PM Rishi Sunak honours 7-year-old girl, who has been the world’s youngest sustainability champion


Moksha Roy, aged 7, was honoured by the British Prime Minister Mr Rishi Sunak with the Points of Light award on 13th July, and heartily commended by UK’s Deputy Prime Minister, Mr Oliver Dowden for her continued advocacy for the United Nations Sustainable Development Goals (UN SDGs).
Moksha has been the world’s youngest sustainability advocate who started advocating against microplastic pollution since she was just 3 years old; supported by the Archbishop of Canterbury and the UN task force. At age 5, she wrote letters to all 193 world leaders, urging them to introduce the UN SDGs into their national curriculums, to ensure children can learn about the SDGs and then act on major global issues ranging from climate change, gender inequality to plastic pollution. World leaders replied back commending her and promised to implement her request.
Amongst others, Moksha received a public commendation from President Paula-Mae Weekes, Republic of Trinidad and Tobago: “Like Moksha, Malala and Greta, we all have a role to play in safeguarding the future and sustainability of our world”.
The UK government commended her for her timely request, and included her request in the Department for Education’s Sustainability and Climate Change strategy, that has now been rolled out to over 16 million children and young people in the UK.
Seven-year-old Moksha continues to educate young people about sustainability in the UK and is reaching millions of children around the world through radio, press and online platforms. Moksha volunteers for several sustainability campaigns, while hoping to inspire others to do the same, such as raising funds to help children in need for UNICEF by giving up her birthday gifts, by volunteering to educate over one billion children and their families about microplastic pollution and how to prevent it, including to children in 24,000 UK schools and colleges.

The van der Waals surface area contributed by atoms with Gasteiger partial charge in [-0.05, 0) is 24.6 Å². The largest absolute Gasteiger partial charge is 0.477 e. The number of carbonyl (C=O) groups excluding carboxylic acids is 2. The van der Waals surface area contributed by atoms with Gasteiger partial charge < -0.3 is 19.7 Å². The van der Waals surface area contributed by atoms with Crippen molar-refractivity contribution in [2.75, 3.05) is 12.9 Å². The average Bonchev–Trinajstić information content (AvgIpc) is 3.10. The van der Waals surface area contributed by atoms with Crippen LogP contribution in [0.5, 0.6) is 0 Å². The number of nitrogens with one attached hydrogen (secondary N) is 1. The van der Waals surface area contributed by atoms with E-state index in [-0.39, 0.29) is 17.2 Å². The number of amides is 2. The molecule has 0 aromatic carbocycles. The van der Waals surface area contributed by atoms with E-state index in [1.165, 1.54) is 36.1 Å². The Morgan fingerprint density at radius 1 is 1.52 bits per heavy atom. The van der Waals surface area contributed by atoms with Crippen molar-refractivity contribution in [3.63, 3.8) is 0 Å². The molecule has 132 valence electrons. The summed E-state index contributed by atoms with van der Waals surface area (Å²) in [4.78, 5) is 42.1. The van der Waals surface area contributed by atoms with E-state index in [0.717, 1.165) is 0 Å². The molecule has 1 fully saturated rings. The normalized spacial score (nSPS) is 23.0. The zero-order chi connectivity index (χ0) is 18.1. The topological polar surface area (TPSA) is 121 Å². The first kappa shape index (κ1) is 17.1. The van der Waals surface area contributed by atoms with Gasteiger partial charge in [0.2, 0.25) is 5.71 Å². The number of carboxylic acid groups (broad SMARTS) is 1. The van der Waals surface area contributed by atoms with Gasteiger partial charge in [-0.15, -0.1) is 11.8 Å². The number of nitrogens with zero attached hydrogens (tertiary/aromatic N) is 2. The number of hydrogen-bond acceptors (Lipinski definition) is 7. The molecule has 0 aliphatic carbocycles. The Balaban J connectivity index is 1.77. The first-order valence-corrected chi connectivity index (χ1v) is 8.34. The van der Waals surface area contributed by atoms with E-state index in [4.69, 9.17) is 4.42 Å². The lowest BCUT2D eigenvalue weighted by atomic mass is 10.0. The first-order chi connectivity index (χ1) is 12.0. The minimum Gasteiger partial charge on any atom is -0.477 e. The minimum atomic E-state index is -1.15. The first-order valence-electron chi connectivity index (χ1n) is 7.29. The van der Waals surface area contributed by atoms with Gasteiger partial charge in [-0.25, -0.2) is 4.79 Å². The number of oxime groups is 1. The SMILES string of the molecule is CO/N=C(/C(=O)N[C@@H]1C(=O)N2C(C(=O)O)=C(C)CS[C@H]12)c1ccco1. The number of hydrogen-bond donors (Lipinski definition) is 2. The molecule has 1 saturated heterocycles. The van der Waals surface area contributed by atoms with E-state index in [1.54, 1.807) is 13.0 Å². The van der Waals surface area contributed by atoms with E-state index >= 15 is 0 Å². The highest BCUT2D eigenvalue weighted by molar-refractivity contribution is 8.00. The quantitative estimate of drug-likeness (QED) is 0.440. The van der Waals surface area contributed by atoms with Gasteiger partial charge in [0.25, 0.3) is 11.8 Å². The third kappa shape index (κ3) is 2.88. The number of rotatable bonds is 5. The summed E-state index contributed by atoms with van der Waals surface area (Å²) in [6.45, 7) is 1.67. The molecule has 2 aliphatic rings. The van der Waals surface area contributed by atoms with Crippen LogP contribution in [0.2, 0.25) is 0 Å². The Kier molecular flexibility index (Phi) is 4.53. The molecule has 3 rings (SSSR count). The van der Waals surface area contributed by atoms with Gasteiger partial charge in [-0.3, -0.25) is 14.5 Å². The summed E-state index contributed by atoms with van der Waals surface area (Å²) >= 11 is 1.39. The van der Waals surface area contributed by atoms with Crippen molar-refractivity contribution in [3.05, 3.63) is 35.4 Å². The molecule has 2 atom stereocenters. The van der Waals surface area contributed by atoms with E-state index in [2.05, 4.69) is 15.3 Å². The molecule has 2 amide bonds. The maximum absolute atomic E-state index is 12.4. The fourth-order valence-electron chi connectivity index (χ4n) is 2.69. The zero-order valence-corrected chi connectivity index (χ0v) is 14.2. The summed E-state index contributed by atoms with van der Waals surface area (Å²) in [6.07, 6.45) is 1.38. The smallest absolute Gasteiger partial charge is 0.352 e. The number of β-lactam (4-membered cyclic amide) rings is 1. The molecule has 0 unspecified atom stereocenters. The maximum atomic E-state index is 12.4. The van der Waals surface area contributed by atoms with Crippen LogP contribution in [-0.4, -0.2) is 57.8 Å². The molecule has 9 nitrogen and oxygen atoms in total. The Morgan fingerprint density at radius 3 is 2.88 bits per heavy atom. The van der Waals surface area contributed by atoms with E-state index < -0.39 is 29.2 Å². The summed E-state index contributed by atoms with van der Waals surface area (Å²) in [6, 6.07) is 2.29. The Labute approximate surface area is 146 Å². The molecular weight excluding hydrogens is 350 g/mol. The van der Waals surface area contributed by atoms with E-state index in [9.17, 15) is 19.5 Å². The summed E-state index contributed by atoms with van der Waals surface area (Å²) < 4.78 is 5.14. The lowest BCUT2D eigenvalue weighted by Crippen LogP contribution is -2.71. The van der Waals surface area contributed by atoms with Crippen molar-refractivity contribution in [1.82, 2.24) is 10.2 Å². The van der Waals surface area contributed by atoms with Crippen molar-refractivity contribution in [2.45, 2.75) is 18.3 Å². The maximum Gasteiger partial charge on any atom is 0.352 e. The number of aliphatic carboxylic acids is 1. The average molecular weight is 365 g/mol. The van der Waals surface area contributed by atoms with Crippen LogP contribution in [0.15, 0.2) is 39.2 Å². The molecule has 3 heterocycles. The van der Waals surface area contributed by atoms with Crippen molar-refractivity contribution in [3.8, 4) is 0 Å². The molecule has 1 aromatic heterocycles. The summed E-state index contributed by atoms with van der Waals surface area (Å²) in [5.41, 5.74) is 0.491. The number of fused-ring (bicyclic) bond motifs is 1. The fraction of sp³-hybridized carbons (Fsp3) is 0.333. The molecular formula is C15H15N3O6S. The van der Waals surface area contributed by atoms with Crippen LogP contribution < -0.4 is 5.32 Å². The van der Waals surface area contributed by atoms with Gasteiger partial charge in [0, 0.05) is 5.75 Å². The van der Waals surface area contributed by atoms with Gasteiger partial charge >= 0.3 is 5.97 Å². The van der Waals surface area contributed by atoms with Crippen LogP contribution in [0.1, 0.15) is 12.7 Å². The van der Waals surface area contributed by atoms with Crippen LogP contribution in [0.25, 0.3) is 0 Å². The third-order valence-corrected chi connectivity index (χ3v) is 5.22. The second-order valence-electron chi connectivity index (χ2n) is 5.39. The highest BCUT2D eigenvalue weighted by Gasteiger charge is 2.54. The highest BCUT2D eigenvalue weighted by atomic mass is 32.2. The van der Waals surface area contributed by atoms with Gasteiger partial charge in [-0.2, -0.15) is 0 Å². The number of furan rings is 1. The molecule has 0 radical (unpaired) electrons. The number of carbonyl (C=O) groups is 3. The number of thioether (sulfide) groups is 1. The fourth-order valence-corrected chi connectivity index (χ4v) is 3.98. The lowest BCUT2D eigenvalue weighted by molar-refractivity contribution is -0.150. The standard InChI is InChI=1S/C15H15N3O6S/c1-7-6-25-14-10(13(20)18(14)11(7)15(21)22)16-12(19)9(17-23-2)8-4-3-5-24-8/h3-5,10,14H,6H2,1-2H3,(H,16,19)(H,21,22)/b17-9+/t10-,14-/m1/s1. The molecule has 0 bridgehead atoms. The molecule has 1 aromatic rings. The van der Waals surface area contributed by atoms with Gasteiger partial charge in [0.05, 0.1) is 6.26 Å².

Moksha continues to assist in educational sessions conducted by the Centre for Big Synergy, a United Nations CSO, for deprived children around the world. She has provided messages at events including one for world leaders and the people of the world at COP27.
Moksha becomes the 2086th person to receive the British Prime Minister’s Points of Light award, which was launched in 2014 to recognise people making a difference in their communities.
UK’s Deputy Prime Minister, The Rt Hon Oliver Dowden CBE, said: “Moksha has set an excellent example in her work championing UN SDGs. She has gone to significant lengths to have these included in the school curriculum and has been in communication with leaders all over the world to encourage them to consider this. She feels strongly that education and individual action is crucial for fighting climate change, and her passion should serve as inspiration to others.”

Moksha said: “I am very happy to receive the Points of Light award. I hope both children and adults get to understand that caring for the planet and its people and making small changes to everyday life should not be just for a few. It is just like brushing our teeth. We brush our teeth to care for it and avoid pain; similarly we can take care of the planet not for anyone else, but just us, to be safe.
“Each and every one of us can do small things in their own lives, work and community to combat the big challenges such as climate change, pollution, poverty and inequality. It is only when everyone starts taking positive actions, can we have a safer planet and a sustainable future.”

Moksha’s parents, Dr. Ragini G Roy and Dr. Sourav Roy, added: “This is a crucial point in the history of the world given the devastating impact of climate change around us. What Moksha is doing shows us that even the youngest in society has as important a role in creating a tangible impact when it comes to acting on the United Nations Sustainable Development Goals. We support her efforts in creating a fair, safe and sustainable world for everyone.”